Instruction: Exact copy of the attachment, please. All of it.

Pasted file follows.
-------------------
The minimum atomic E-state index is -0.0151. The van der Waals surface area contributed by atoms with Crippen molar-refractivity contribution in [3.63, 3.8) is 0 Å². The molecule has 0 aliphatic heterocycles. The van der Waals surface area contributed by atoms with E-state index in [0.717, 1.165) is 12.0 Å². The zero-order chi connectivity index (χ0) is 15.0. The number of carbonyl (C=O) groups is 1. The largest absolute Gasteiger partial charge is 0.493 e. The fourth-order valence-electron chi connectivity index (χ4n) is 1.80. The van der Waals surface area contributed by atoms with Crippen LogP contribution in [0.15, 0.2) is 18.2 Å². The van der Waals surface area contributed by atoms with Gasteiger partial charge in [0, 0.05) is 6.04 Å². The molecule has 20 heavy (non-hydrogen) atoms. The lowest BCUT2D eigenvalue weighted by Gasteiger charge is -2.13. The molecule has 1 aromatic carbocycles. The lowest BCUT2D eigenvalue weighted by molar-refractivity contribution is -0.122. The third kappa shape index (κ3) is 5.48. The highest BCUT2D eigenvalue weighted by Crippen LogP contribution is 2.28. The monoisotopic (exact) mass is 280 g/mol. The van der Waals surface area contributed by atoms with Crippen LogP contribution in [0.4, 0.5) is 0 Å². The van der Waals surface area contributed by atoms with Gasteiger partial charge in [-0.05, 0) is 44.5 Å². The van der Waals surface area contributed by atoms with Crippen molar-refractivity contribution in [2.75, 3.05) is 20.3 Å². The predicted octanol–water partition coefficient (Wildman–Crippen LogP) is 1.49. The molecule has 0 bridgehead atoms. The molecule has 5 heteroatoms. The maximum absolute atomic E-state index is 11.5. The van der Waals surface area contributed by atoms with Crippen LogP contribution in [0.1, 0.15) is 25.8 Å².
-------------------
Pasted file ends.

The minimum atomic E-state index is -0.0151. The van der Waals surface area contributed by atoms with Crippen molar-refractivity contribution in [3.63, 3.8) is 0 Å². The molecule has 0 aliphatic heterocycles. The van der Waals surface area contributed by atoms with E-state index in [0.717, 1.165) is 12.0 Å². The zero-order chi connectivity index (χ0) is 15.0. The number of carbonyl (C=O) groups is 1. The largest absolute Gasteiger partial charge is 0.493 e. The fourth-order valence-electron chi connectivity index (χ4n) is 1.80. The van der Waals surface area contributed by atoms with Crippen LogP contribution in [0.15, 0.2) is 18.2 Å². The van der Waals surface area contributed by atoms with Gasteiger partial charge in [0, 0.05) is 6.04 Å². The molecule has 20 heavy (non-hydrogen) atoms. The lowest BCUT2D eigenvalue weighted by Gasteiger charge is -2.13. The molecule has 1 aromatic carbocycles. The lowest BCUT2D eigenvalue weighted by molar-refractivity contribution is -0.122. The third kappa shape index (κ3) is 5.48. The highest BCUT2D eigenvalue weighted by Crippen LogP contribution is 2.28. The monoisotopic (exact) mass is 280 g/mol. The van der Waals surface area contributed by atoms with Crippen LogP contribution in [0.4, 0.5) is 0 Å². The van der Waals surface area contributed by atoms with Gasteiger partial charge in [-0.05, 0) is 44.5 Å². The van der Waals surface area contributed by atoms with Crippen molar-refractivity contribution in [2.75, 3.05) is 20.3 Å². The predicted octanol–water partition coefficient (Wildman–Crippen LogP) is 1.49. The molecule has 0 bridgehead atoms. The molecule has 5 heteroatoms. The maximum absolute atomic E-state index is 11.5. The van der Waals surface area contributed by atoms with Crippen LogP contribution in [0.1, 0.15) is 25.8 Å².